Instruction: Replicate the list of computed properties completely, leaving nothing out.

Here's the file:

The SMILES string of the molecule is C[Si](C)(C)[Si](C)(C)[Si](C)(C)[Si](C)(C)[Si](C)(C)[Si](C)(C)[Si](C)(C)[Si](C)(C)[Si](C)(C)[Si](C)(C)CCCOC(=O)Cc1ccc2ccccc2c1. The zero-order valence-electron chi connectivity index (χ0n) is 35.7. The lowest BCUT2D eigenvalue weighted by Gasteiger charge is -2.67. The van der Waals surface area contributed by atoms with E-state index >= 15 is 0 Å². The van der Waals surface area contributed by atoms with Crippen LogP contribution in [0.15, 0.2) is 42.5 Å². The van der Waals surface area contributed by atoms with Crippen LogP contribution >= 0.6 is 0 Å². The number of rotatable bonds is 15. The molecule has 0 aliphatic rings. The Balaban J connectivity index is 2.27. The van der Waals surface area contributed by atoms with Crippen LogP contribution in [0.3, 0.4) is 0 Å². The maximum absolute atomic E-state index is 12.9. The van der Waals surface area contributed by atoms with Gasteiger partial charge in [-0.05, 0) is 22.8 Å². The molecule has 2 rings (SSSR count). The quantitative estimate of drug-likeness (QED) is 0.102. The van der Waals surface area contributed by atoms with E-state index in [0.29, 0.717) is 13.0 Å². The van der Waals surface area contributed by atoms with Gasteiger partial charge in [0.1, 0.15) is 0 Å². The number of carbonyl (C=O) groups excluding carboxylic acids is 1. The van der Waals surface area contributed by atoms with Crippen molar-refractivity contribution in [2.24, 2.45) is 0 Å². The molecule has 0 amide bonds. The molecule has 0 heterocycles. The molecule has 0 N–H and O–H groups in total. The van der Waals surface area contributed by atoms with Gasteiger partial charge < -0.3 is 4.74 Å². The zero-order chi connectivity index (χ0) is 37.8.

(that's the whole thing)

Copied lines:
The SMILES string of the molecule is C[Si](C)(C)[Si](C)(C)[Si](C)(C)[Si](C)(C)[Si](C)(C)[Si](C)(C)[Si](C)(C)[Si](C)(C)[Si](C)(C)[Si](C)(C)CCCOC(=O)Cc1ccc2ccccc2c1. The zero-order valence-electron chi connectivity index (χ0n) is 35.7. The lowest BCUT2D eigenvalue weighted by Gasteiger charge is -2.67. The van der Waals surface area contributed by atoms with E-state index >= 15 is 0 Å². The van der Waals surface area contributed by atoms with Crippen LogP contribution in [0.15, 0.2) is 42.5 Å². The van der Waals surface area contributed by atoms with Crippen LogP contribution >= 0.6 is 0 Å². The number of rotatable bonds is 15. The molecule has 0 aliphatic rings. The Balaban J connectivity index is 2.27. The van der Waals surface area contributed by atoms with Crippen LogP contribution in [0.3, 0.4) is 0 Å². The maximum absolute atomic E-state index is 12.9. The van der Waals surface area contributed by atoms with Gasteiger partial charge in [-0.05, 0) is 22.8 Å². The molecule has 2 rings (SSSR count). The quantitative estimate of drug-likeness (QED) is 0.102. The van der Waals surface area contributed by atoms with E-state index in [0.29, 0.717) is 13.0 Å². The van der Waals surface area contributed by atoms with Gasteiger partial charge in [0.1, 0.15) is 0 Å². The number of carbonyl (C=O) groups excluding carboxylic acids is 1. The van der Waals surface area contributed by atoms with Crippen molar-refractivity contribution in [2.24, 2.45) is 0 Å². The molecule has 0 amide bonds. The molecule has 0 heterocycles. The molecule has 0 N–H and O–H groups in total. The van der Waals surface area contributed by atoms with Gasteiger partial charge < -0.3 is 4.74 Å². The zero-order chi connectivity index (χ0) is 37.8.